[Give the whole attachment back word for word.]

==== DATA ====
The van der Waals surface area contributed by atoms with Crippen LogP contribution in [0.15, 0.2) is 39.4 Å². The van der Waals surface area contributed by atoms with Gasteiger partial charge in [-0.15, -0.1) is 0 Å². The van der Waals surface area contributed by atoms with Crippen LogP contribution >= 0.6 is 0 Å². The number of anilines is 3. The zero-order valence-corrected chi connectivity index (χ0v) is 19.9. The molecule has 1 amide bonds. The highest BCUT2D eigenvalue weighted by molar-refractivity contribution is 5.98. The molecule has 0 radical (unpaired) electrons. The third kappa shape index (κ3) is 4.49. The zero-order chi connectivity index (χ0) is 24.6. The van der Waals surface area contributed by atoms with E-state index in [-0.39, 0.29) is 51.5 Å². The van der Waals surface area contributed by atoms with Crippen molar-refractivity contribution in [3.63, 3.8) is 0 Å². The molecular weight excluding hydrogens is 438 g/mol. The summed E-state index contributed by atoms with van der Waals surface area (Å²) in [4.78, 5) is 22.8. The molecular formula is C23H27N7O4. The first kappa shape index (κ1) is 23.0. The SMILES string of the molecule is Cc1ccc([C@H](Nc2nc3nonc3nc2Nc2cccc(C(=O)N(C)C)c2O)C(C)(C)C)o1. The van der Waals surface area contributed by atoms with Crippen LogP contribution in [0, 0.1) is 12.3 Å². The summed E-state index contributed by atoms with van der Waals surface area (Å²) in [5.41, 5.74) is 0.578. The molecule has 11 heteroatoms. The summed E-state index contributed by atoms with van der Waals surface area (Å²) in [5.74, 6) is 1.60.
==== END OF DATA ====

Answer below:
The van der Waals surface area contributed by atoms with Crippen LogP contribution in [0.15, 0.2) is 39.4 Å². The van der Waals surface area contributed by atoms with Gasteiger partial charge in [-0.15, -0.1) is 0 Å². The van der Waals surface area contributed by atoms with Crippen LogP contribution >= 0.6 is 0 Å². The number of anilines is 3. The zero-order valence-corrected chi connectivity index (χ0v) is 19.9. The molecule has 1 amide bonds. The highest BCUT2D eigenvalue weighted by molar-refractivity contribution is 5.98. The molecule has 0 radical (unpaired) electrons. The third kappa shape index (κ3) is 4.49. The zero-order chi connectivity index (χ0) is 24.6. The van der Waals surface area contributed by atoms with E-state index in [-0.39, 0.29) is 51.5 Å². The van der Waals surface area contributed by atoms with Crippen molar-refractivity contribution in [3.63, 3.8) is 0 Å². The molecular weight excluding hydrogens is 438 g/mol. The summed E-state index contributed by atoms with van der Waals surface area (Å²) in [4.78, 5) is 22.8. The molecular formula is C23H27N7O4. The first kappa shape index (κ1) is 23.0. The SMILES string of the molecule is Cc1ccc([C@H](Nc2nc3nonc3nc2Nc2cccc(C(=O)N(C)C)c2O)C(C)(C)C)o1. The van der Waals surface area contributed by atoms with Crippen LogP contribution in [0, 0.1) is 12.3 Å². The summed E-state index contributed by atoms with van der Waals surface area (Å²) in [5.41, 5.74) is 0.578. The molecule has 11 heteroatoms. The summed E-state index contributed by atoms with van der Waals surface area (Å²) in [5.74, 6) is 1.60.